Below is the full picece published in the Leinster Leader on 31st October. The article published in the Leader was an abridged version, which can be read by expanding the image to the left.
Last February I wrote a piece for the Leader outlining the challenges facing Naas as a retail town and highlighting some of the projects that were underway to address those. Six months on some of those projects are beginning to come good and it an apt time to update on where it is all at.
Changing technology, habits and lifestyles mean people shop and live differently now than they used. With it now being possible to buy a pint of milk in a garage or order a pizza from your iPad, people no longer need to “go up the street” on a daily basis. This challenge faces many towns around Ireland and at a recent meeting I held with Retail Excellence Ireland shopping habits were summed up succinctly as “midweek convenience, weekend experience”. In other words that people will shop online or in bulk midweek but want to enjoy leisure and recreation at weekends.
We see this in Naas with the ever growing number of quality food and drink establishments throughout the town yet the town seems quiet midweek as people pull into out of town shopping centres, including the small convenience stores, that now exist in almost every suburb of the town and surrounds.
And yet I believe the main street and town centre has a very strong future, and the number of new businesses opening, whilst sometimes drawing less coverage than those closing, is testament to that. I have been working on these issues since I was elected to the Council in 2014 and to the Dáil in 2016 and thankfully some of the key projects are now beginning to come good. I believe the New Year 2018 will see a lot of positive steps for Naas and hopefully the beginning of the turn in the tide.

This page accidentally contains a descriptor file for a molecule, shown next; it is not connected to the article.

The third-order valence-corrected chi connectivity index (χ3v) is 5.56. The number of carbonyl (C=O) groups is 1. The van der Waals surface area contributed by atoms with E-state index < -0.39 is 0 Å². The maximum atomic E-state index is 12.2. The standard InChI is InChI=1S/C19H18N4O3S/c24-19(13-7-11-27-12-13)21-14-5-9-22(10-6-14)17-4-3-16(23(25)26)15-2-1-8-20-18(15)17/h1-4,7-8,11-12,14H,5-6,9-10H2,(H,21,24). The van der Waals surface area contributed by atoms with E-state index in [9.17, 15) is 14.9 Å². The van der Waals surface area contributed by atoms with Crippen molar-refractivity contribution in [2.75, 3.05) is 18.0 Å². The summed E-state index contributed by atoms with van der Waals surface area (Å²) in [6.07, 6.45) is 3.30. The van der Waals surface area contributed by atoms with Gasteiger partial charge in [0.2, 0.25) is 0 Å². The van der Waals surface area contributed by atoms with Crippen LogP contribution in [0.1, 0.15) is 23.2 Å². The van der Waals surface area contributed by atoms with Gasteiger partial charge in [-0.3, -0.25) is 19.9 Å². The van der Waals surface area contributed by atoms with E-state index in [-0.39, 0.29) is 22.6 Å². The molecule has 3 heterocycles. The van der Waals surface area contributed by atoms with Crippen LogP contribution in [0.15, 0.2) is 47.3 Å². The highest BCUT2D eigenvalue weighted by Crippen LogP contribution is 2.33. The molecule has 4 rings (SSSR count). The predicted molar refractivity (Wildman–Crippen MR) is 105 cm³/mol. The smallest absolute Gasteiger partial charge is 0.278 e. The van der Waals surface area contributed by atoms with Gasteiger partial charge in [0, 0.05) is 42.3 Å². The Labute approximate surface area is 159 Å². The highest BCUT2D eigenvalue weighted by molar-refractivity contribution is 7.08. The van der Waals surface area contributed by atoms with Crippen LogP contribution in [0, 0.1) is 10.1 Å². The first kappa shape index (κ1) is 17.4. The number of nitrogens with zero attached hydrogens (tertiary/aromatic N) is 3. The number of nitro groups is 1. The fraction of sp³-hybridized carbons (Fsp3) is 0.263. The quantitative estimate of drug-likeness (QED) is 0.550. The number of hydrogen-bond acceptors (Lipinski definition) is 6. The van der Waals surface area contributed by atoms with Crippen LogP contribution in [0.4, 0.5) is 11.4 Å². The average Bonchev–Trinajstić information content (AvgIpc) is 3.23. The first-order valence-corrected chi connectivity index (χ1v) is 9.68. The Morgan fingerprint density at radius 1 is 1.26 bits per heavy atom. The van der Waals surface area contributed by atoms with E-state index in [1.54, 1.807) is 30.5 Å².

The headline news is that a big brand retailer is very hotly tipped to be heading for Naas Main Street – all the smart money is on Dunnes taking up residence in the old SuperQuinn site over the next couple of months. This would really fill a gap that exists in the supermarket and grocery trade and also mark a huge boost of confidence as well as footfall for the town centre. Whilst it is understood that the final details are still being worked out, very informed sources says it happening very soon.
The unfinished shopping centre continues to represent the town’s tougher years but rapid progress has been made on that, even in the last few months, to move it from a stalemate situation to one where the receiver is now actively preparing the centre for sale by the end of this year. There is no shortage of interested buyers – I’ve met many of them – and the council have committed to taking the cranes down at the earliest opportunity – a change in the landscape that will be very symbolic.
Exciting developments at Devoy Quarter, just behind the council offices and the Osprey hotel where a new innovation centre is to be developed; this is collaboration between University of Maynooth, the Kildare County Enterprise Office and the Kildare Chamber of Commerce. It will employ up to 200 people and provide hot-desking spaces and a start-up hub for new and growing businesses.